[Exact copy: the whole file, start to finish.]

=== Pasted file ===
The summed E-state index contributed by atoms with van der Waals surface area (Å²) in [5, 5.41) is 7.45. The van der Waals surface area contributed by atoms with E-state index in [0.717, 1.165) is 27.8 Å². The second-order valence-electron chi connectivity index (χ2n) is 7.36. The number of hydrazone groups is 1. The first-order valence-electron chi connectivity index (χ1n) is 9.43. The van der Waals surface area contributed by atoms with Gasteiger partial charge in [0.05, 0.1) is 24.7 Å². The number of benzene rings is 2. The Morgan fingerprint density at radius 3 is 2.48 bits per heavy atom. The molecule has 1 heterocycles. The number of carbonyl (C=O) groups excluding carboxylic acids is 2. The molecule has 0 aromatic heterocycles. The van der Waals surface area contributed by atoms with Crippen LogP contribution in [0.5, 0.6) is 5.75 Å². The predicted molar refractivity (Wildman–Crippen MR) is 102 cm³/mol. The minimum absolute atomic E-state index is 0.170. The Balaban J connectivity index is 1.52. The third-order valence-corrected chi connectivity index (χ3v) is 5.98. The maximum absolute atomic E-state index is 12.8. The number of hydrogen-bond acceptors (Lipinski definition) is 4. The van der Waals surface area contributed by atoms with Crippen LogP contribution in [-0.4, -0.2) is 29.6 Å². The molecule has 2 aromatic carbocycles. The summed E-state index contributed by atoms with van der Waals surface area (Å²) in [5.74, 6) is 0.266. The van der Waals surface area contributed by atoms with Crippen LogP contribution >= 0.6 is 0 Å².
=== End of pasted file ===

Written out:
The summed E-state index contributed by atoms with van der Waals surface area (Å²) in [5, 5.41) is 7.45. The van der Waals surface area contributed by atoms with E-state index in [0.717, 1.165) is 27.8 Å². The second-order valence-electron chi connectivity index (χ2n) is 7.36. The number of hydrazone groups is 1. The first-order valence-electron chi connectivity index (χ1n) is 9.43. The van der Waals surface area contributed by atoms with Gasteiger partial charge in [0.05, 0.1) is 24.7 Å². The number of benzene rings is 2. The Morgan fingerprint density at radius 3 is 2.48 bits per heavy atom. The molecule has 1 heterocycles. The number of carbonyl (C=O) groups excluding carboxylic acids is 2. The molecule has 0 aromatic heterocycles. The van der Waals surface area contributed by atoms with Crippen LogP contribution in [0.5, 0.6) is 5.75 Å². The predicted molar refractivity (Wildman–Crippen MR) is 102 cm³/mol. The minimum absolute atomic E-state index is 0.170. The Balaban J connectivity index is 1.52. The third-order valence-corrected chi connectivity index (χ3v) is 5.98. The maximum absolute atomic E-state index is 12.8. The number of hydrogen-bond acceptors (Lipinski definition) is 4. The van der Waals surface area contributed by atoms with Crippen LogP contribution in [-0.4, -0.2) is 29.6 Å². The molecule has 2 aromatic carbocycles. The summed E-state index contributed by atoms with van der Waals surface area (Å²) in [5.74, 6) is 0.266. The van der Waals surface area contributed by atoms with Crippen LogP contribution >= 0.6 is 0 Å².